cannot be said to be insensitive to the controversy, their actions
and gambits have been tantamount to approval of the President's
defense. While most Democrats have piously deplored President
Clinton's conduct in this matter, their censure has been at odds
with their votes on the issues.
Few could have forecast the scenario that has
unfolded since the President proclaimed, quite defiantly on national
television, "I have not had a sexual relationship with this
Peccadilloes aside, the central issues in the
Lewinsky Affair has been the President's flaunting of the "rule
of law" and the notion that sworn testimony should be "the
truth, the whole truth, and nothing but the truth."
Public disclosure of adultery certainly is
discomforting for the involved parties and there is little doubt
in this age of Tabloidism that the Lewinsky Affair has provided
very substantial fodder for Clinton's enemies on the far right
and for the media. The resulting feeding frenzy has allegedly
distracted the public, which, if we are to believe some of the
pundits, is "disgusted" and annoyed at the prolongation
of the process.
"Justice delayed is justice denied"
is an old saying that has little relevance here. Presumably, Clinton's
defenders have gained strength from the lengthy process that has
evolved as ennui has taken over. The allegations and reports,
however, could not be ignored by the media and once the Special
Prosecutor submitted his report Congress had to proceed with impeachment
What has been shameful, and insulting to common
sense, is the extent to which Clinton and his advisers and attorneys
have resorted to double-speak and obfuscation. Presumably their
pussyfooting about legalese has been made with an eye to possible
legal consequences for the President personally, but they have
made a public mockery of the justice system.
The persistent flimflamming by President Clinton
and his cohorts over legal "niceties" regarding his
lie to the public and his less than completely truthful remarks
under oath has been, and is, outrageous, unconscionable and contemptible.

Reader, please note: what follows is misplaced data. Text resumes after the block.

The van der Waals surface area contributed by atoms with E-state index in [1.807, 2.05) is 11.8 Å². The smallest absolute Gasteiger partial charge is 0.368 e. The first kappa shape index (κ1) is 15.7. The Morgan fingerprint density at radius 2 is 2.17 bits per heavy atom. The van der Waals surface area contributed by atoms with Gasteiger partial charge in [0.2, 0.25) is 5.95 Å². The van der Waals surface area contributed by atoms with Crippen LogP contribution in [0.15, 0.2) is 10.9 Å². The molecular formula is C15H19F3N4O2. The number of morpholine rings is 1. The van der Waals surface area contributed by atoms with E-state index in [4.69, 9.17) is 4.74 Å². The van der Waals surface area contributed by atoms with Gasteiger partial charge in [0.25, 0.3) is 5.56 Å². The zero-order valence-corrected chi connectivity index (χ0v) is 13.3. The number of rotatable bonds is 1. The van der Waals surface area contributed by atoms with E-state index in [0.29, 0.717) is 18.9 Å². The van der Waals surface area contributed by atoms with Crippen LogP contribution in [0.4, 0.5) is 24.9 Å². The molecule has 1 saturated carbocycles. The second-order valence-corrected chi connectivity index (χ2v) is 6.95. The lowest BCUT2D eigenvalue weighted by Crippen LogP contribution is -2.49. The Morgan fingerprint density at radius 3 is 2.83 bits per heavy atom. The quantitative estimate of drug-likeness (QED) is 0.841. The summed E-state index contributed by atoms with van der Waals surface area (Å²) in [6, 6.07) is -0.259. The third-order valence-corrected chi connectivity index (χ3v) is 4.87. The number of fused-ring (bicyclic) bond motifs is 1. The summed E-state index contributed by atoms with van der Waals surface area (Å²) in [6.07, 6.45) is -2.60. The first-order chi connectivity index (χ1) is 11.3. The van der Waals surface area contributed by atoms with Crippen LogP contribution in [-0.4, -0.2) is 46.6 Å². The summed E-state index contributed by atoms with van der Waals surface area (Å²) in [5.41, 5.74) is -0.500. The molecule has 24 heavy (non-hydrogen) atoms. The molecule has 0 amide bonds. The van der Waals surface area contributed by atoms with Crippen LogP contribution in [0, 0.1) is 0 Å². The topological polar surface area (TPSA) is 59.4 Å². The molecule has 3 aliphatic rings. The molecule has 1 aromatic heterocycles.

If their logic is followed, then perhaps all prisons should be
opened and vacated.
Of course, the President cannot be blamed for
mounting a defense, no matter how absurd or faulty. The Democrats,
however, can be blamed for going along with it, not quietly, but
Perhaps they privately hoped that President
Clinton would resign and spare them the public agony of defending
him. He did not and the Democrats were so loathe to attack their
leader that many of them engaged in incredibly puerile sophistry.
What is fascinating is how the Democratic ranks
have held so tight and united. Only Senators Joseph Lieberman
and Robert Byrd gave any glimmer of reflective pondering on the
issues with the rest of them taking umbrage at the merest suggestion
that President Clinton's respect for the law and upholding the
Constitution was less than profound.
Still, politicians are politicians and the
proverbial common sense of "good, decent" Americans,
renown for their ability to forgive, not only prevailed but dominated.
What common sense was this? The media was almost
universally dumbfounded by the public's persistent support of
President Clinton. The allegedly good economy was offered by many,
without condemnation, as the explanation. Those interviewed "on
the street" most often expressed simple exhaustion with the
Right after President Clinton's "State
of the Union" speech, Pat Robertson, the religious leader,
gave up the fight for impeachment, although he would later express
consternation at the lack of public distress over the issue.
The Republican House managers came under intense,
partisan attack by the Democrats even though the Republicans were
quite admirable in their restraint and in their correct focus
on the Constitutional issues raised by the Lewinsky Affair.
Common sense is that which is obvious to, and
instantly understandable by, a majority of people fluent in a
The facts in this affair are that President
Clinton had sex on numerous occasions at the White House with
an intern - Monica Lewinsky; President Clinton vigorously denied
a sexual relationship" with her on national television; President
Clinton had been accused of sexual harassment and had sworn under
oath that he had not had sex with Ms. Lewinsky; President Clinton
continued to deny his relationship with Ms. Lewinsky until evidence
including a stained dress came to light and Ms. Lewinsky and others
were required to testify before Kenneth Starr, the Special Prosecutor;
President Clinton admitted to inappropriate behavior with Ms.
Lewinsky but in doing so resorted to legal maneuvering that trivialized
the behavior; charges of obstruction of justice by misleading
comments and possible tampering with witnesses and evidence were